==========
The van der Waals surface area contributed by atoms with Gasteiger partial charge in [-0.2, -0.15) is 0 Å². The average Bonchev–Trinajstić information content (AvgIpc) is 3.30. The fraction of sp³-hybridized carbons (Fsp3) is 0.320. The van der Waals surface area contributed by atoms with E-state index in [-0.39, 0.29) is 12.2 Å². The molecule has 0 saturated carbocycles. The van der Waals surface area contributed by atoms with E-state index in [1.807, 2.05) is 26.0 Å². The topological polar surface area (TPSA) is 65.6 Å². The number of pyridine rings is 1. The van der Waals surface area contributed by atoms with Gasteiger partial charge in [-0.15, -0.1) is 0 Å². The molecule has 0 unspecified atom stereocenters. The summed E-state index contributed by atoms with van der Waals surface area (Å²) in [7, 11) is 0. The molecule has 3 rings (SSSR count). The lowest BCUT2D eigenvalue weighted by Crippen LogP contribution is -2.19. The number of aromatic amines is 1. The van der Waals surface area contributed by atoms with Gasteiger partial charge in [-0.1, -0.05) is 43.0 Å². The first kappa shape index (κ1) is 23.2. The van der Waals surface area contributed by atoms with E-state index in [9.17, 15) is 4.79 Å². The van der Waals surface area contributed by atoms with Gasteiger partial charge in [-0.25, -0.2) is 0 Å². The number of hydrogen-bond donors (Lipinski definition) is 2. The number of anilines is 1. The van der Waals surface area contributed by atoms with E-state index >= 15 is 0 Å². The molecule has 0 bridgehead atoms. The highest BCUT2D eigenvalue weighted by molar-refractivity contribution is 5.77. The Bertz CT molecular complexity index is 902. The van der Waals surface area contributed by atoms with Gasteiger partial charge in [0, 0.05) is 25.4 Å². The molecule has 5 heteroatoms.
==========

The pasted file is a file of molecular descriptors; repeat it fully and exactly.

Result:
The van der Waals surface area contributed by atoms with Gasteiger partial charge in [-0.2, -0.15) is 0 Å². The average Bonchev–Trinajstić information content (AvgIpc) is 3.30. The fraction of sp³-hybridized carbons (Fsp3) is 0.320. The van der Waals surface area contributed by atoms with E-state index in [-0.39, 0.29) is 12.2 Å². The molecule has 0 saturated carbocycles. The van der Waals surface area contributed by atoms with E-state index in [1.807, 2.05) is 26.0 Å². The topological polar surface area (TPSA) is 65.6 Å². The number of pyridine rings is 1. The van der Waals surface area contributed by atoms with Gasteiger partial charge in [-0.15, -0.1) is 0 Å². The molecule has 0 unspecified atom stereocenters. The summed E-state index contributed by atoms with van der Waals surface area (Å²) in [7, 11) is 0. The molecule has 3 rings (SSSR count). The lowest BCUT2D eigenvalue weighted by Crippen LogP contribution is -2.19. The number of aromatic amines is 1. The van der Waals surface area contributed by atoms with Gasteiger partial charge in [-0.1, -0.05) is 43.0 Å². The first kappa shape index (κ1) is 23.2. The van der Waals surface area contributed by atoms with E-state index in [9.17, 15) is 4.79 Å². The van der Waals surface area contributed by atoms with Gasteiger partial charge in [-0.25, -0.2) is 0 Å². The number of hydrogen-bond donors (Lipinski definition) is 2. The number of anilines is 1. The van der Waals surface area contributed by atoms with E-state index >= 15 is 0 Å². The molecule has 0 bridgehead atoms. The highest BCUT2D eigenvalue weighted by molar-refractivity contribution is 5.77. The Bertz CT molecular complexity index is 902. The van der Waals surface area contributed by atoms with Gasteiger partial charge in [0, 0.05) is 25.4 Å². The molecule has 5 heteroatoms.